(Mis)Uses of Technology

by Mike Masnick

Meet The New Boss, Same As The Old Boss: Google Building Content Locks?

from the do-just-a-little-evil dept

We're a bit hesitant to take seriously any reports concerning what Google is really announcing this week after all of the ridiculous rumors from earlier this week. However, the Wall Street Journal and some other trusted sources appear to have it on good authority that Google will be offering up videos for sale. That's not that surprising, really. Google had said that was a part of the plan from the very beginning of its video offering. And, not surprisingly, given Google's market power, the company has convinced some big name content providers to put their content in the system. Of course, simply copying what others are offering with broadcast content really is kind of boring and not that interesting. As we've seen, the power of online video is that it gets around the broadcasters and lets more people create and share their own content.

However, the really interesting point isn't even being covered by most of the media. The Associated Press version and the Reuters version don't even mention it, and the original Wall Street Journal version of the story buries it as the last sentence: "Google has developed its own digital-rights-management software to protect downloaded videos from piracy." Google obviously felt it needed to do so to convince the big content companies to take part -- but what it probably means is that we now have yet another incompatible copy protection system that is likely to lock people in (while also opening up new security holes). Hopefully, the actual details won't be as bad, but hearing that the company has gone out and built a totally separate copy protection system (which, of course, will be broken quickly) makes it sound like Google's taking a lesson from Apple in trying to exert extra control on a market.

Reader Comments (rss)

(Flattened / Threaded)

  1. identicon
    Steve, Jan 5th, 2006 @ 11:11am

    No Subject Given

    Just because they are going to use DRM doesn't necessarily mean it will open up security holes. A lot of the problems with the ones on Windows thus far have been total hacks that overwrite drivers, install stupid software, and are basically poor methods of authentication.

    DRM can be implemented in a smart way. Basically, all you really need is an account and authentication server, with some unique identifier on the client's computer, and then a secure passage to the server. It's not complex -- just that most measures up until now are trying to lock down more than they really should, and screwing up people's computers in the process.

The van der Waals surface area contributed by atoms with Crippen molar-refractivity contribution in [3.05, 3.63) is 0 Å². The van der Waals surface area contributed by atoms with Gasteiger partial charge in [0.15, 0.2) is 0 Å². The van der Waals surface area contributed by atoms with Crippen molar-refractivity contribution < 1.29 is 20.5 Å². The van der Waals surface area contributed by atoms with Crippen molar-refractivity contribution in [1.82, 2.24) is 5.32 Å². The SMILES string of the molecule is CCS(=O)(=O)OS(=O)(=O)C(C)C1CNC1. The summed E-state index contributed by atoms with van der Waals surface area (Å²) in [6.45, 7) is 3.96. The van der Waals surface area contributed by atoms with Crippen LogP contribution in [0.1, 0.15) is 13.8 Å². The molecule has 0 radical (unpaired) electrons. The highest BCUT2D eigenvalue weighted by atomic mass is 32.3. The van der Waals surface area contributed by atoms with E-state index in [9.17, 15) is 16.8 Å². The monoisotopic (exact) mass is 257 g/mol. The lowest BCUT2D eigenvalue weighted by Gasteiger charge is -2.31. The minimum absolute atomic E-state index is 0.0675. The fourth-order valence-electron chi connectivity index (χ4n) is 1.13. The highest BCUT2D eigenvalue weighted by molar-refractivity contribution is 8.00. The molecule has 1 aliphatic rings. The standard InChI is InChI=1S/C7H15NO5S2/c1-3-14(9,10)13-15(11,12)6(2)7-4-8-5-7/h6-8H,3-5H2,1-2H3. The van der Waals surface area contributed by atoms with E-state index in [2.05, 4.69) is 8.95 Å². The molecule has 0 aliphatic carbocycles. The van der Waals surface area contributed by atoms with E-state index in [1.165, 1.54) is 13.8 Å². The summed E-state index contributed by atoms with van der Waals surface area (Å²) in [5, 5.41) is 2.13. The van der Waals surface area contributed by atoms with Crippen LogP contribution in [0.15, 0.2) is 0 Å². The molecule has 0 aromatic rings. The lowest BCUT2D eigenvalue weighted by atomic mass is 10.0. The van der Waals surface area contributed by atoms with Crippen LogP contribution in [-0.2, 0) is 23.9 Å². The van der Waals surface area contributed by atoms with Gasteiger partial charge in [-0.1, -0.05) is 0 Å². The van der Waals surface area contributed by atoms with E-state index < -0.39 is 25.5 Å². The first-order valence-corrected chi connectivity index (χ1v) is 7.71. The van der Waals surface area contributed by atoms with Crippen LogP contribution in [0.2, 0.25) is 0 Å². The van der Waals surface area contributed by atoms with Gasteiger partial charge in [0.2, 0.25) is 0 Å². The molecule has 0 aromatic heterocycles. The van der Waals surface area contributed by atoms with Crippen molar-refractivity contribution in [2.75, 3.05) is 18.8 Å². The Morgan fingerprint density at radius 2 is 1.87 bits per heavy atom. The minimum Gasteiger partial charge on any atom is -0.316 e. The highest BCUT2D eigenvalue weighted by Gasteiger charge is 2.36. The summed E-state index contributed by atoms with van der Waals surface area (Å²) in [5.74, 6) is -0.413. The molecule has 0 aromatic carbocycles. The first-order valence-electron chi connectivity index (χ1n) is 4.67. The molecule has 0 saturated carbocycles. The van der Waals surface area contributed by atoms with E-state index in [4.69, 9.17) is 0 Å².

reply to this | link to this | view in thread ]

  2. icon
    Mike (profile), Jan 5th, 2006 @ 11:27am

    Re: No Subject Given

    I'm not convinced of that. Almost any attempt at locking down content opens up some potential security hole. In your implementation, it's the connection to the authentication server.

    reply to this | link to this | view in thread ]

  3. identicon
    Ben McNelly, Jan 5th, 2006 @ 1:46pm

    No Subject Given

    Well, I for one will be pleased to hack google stuff for a change of pace. I think google knows that its own search engine will be the fastest way to find out how to hack around their DRM... And for the most part they are just apeasing a wary media conglomerate here and there... If I buy a video I want to be able to do whatever i want with it within reason, say like save it as a bitmap sequence on 21,000 floppy disks then take it to the library for 7 weeks printing each frame out one by one, untill eventuly I have a whole role of movie large print toilet paper. (thus re-defining the frase "crappy movie")

    reply to this | link to this | view in thread ]

  4. identicon
    haggie, Jan 5th, 2006 @ 1:47pm

    No Subject Given

    Building a DRM system will be a real test of their "Don't Be Evil" unofficial corporate motto considering that DRM, in my opinion, is evil by its very nature.

    reply to this | link to this | view in thread ]

  5. identicon
    AVChamp, Jan 5th, 2006 @ 2:56pm

    Hundreds of DRM-Free Video Downloads are already a

    There are already 100s of DRM-free videos available online from 4Flix.Net The files are all Mac, PC, and iPod compatible, and encoded using multi-pass AVC/H.264 codec. Just $1.99 each, with many free samples avaiable to boot!

    reply to this | link to this | view in thread ]

  6. icon
    Jason (profile), Jan 6th, 2006 @ 8:58am

    Re: Hundreds of DRM-Free Video Downloads are alrea

    Bah. Most of those movies are older than my mother, and nearly as old as my grandmother.

    Heck, half of them have probably aired on Turner Classic Movies in the last year...

    reply to this | link to this | view in thread ]

  7. identicon
    Matt, Jan 6th, 2006 @ 12:16pm


    DivX have one of the better DRM imlementions around and it is flexible enough that you can view DIvX encoded CDs and DVDs on a DivX certifed player .

    Thats where DRM needs to go if is to get from the Computer to the living Room .

    reply to this | link to this | view in thread ]

  8. identicon
    Anonymous Coward, Jan 8th, 2006 @ 6:36am

    No Subject Given

    Alls I know is DivX rocks because it is Linux friendly. I still don't like vendor lock in though. When I buy it it's mine and if that gets rid of money or whatever sustem the vendor is using then so be it because it's the future.

    reply to this | link to this | view in thread ]

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